Wednesday, August 8, 2007

EnterpriseDB and the Professional Grade

I was naturally confused when I read about EnterpriseDB announcing the First-Ever Professional-Grade PostgreSQL Distribution for Linux. I would have thought that at least Great Bridge, Red Hat, and Pervasive would have prior claim to that title, and there are surely others who might fit this category but don't make so much noise about it.

So that needed to be cleared up. I went to download their "EnterpriseDB Postgres" package, versioned 824-linux-x32-b1. (Is that beta 1?) This unpacks to a setup_x86.bin file. I recalled my bumpy experience with the installer of EnterpriseDB proper, but this one seems to work quite a bit better. It's the same Java-type installer, for what it's worth, but this one actually ran to the end without error at the first attempt. Somehow it even installed all the software with the proper library dependencies for my Debian system, including the dreaded libssl issue, so that was really a relief.

The installation contains PostgreSQL, Slony-I, PostGIS, pgAdmin, phpPgAdmin, JDBC and ODBC drivers, Apache, and PHP, each in current versions. The default installation goes to /opt/edb-postgres/8.2/, but you can change that. The entire installation is owned by the postgres user, so no points for security.

The installation layout looks like this:

$ ls -l /opt/edb-postgres/8.2/8.2.4
total 56
drwxrwxr-x 15 postgres root 4096 2007-08-08 11:13 apache/
drwxrwxr-x 2 postgres root 4096 2007-08-08 11:14 bin/
drwxrwxr-x 3 postgres root 4096 2007-08-08 11:13 doc/
-rwxrwxr-x 1 postgres root 369 2007-08-08 11:13 env.55434*
drwxrwxr-x 2 postgres root 4096 2007-08-08 11:13 etc/
drwxrwxr-x 6 postgres root 4096 2007-08-08 11:13 include/
drwxrwxr-x 2 postgres root 4096 2007-08-08 11:14 install_logs/
drwxrwxr-x 2 postgres root 4096 2007-08-08 11:13 jdbc/
drwxrwxr-x 3 postgres root 4096 2007-08-08 11:14 lib/
drwxrwxr-x 7 postgres root 4096 2007-08-08 11:13 pgadmin3/
drwxrwxr-x 6 postgres root 4096 2007-08-08 11:13 php/
-rwxrwxr-x 1 postgres root 214 2007-08-08 11:13 postgres.env*
drwxrwxr-x 5 postgres root 4096 2007-08-08 11:13 share/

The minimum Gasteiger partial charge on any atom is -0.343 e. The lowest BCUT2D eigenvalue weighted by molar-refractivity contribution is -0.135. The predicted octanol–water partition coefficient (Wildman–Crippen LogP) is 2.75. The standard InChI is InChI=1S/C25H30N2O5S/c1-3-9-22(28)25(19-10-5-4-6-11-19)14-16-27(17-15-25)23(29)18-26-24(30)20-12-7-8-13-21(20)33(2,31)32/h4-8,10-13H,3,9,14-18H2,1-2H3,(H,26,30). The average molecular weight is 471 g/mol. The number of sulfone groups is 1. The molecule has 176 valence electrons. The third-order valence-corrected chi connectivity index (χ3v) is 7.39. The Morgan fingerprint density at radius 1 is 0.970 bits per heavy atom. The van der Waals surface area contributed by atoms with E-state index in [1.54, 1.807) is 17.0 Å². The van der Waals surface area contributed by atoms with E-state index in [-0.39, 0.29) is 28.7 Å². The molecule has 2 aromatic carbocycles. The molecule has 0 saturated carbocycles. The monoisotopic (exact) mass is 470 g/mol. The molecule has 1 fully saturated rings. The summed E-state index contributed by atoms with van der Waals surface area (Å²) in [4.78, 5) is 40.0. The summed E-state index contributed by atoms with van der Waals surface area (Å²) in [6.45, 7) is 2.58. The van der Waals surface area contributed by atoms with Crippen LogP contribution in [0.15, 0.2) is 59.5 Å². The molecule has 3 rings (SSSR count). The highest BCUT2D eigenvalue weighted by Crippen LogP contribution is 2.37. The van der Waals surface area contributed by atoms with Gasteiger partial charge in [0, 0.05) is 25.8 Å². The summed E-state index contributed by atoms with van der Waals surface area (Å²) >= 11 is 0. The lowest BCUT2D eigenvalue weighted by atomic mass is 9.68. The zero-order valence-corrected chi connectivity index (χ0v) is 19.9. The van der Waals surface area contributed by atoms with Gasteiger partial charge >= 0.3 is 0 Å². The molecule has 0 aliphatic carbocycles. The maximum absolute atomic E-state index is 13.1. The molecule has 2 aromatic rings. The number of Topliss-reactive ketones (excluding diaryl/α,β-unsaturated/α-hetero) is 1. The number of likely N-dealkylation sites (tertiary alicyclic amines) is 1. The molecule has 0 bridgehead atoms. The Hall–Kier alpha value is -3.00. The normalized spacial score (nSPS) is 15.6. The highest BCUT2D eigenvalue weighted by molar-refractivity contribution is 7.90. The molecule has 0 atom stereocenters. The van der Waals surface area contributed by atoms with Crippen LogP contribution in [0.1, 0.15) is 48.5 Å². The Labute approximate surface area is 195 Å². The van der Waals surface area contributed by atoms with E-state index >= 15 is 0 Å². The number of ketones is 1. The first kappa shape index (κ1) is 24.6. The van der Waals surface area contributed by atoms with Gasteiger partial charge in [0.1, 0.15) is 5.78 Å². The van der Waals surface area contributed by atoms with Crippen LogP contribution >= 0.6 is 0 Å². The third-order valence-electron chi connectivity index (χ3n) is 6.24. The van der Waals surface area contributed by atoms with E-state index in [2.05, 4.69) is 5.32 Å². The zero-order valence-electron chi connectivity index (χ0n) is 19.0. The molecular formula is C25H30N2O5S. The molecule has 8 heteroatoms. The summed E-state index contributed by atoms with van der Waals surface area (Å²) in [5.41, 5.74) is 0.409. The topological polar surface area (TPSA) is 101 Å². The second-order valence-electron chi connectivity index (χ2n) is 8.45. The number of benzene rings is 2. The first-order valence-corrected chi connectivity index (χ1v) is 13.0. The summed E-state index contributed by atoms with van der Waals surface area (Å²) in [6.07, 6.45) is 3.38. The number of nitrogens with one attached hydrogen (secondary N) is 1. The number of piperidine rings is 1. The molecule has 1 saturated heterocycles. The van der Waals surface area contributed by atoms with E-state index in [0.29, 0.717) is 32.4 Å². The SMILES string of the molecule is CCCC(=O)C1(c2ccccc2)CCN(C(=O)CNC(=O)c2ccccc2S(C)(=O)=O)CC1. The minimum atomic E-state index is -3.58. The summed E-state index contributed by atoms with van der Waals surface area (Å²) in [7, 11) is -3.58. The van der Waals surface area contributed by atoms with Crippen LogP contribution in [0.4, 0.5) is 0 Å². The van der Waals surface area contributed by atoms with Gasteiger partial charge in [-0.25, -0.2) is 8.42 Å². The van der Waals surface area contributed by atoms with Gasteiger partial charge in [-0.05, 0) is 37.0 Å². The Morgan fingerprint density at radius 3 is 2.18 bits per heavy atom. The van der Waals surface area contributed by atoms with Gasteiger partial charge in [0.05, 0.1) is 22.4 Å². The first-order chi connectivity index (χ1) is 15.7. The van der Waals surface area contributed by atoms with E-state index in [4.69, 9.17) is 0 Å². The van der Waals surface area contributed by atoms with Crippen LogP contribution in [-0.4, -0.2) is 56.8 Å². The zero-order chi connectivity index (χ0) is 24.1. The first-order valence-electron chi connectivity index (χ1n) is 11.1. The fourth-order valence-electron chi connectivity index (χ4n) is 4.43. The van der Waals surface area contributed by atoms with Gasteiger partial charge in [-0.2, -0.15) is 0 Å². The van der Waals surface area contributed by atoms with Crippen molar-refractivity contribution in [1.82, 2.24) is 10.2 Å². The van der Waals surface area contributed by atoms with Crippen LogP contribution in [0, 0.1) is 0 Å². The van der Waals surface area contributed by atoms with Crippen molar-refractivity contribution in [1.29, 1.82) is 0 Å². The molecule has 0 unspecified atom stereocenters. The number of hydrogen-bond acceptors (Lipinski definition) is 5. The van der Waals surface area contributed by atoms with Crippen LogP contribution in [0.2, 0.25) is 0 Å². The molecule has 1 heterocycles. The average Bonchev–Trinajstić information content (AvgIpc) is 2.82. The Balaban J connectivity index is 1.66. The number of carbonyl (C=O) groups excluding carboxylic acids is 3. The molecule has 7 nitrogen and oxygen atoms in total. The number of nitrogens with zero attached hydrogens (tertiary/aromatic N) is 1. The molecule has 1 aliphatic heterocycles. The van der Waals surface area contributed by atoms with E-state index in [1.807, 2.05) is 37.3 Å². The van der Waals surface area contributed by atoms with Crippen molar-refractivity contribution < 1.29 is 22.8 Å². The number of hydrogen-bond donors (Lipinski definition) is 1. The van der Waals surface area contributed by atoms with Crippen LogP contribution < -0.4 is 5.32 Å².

drwxrwxr-x 6 postgres root 4096 2007-08-08 11:13 utils/


This was clearly designed by a Windows engineer who never heard of a Linux file system hierarchy standard.

How is this actually works out is that there is a bin/psql which is a shell script that sets PATH and LD_LIBRARY_PATH and then calls bin/psql.bin which is the actual binary. Unfortunately, this shell wrapper neglects to set the right TCP port (which I configured in the installer as 55434, the default offer was 5433), so just calling psql without options doesn't connect. I'm not sure whether it is intentional that way.

But all the programs seem to generally work. Even pgAdmin has no problems with libraries or whatnot. phpPgAdmin is available at http://localhost:8080/. The default database contains a few sample tables that I seem to recall to have seen in the EnterpriseDB installer as well. All in all it's a normal PostgreSQL installation with a crazy installation layout. There is also an init script based on the one you find in the PostgreSQL source code distribution. A vacuum cron job or autovacuum is not configured, and the postgresql.conf file isn't tuned.

Now what makes this "professional grade"? The installation uses insecure permissions, nobody knows how to upgrade these things, nobody knows whether there will be security updates for the integrated Apache and PHP components, there is no integration into log rotation, log checking, or other system services, the setup isn't tuned or configured, no vacuum, nobody has access to the source code of the installer, so you don't know what's in there and can't fix it yourself.

It remains to be explained why this is any more useful than whatever your local apt or yum installs.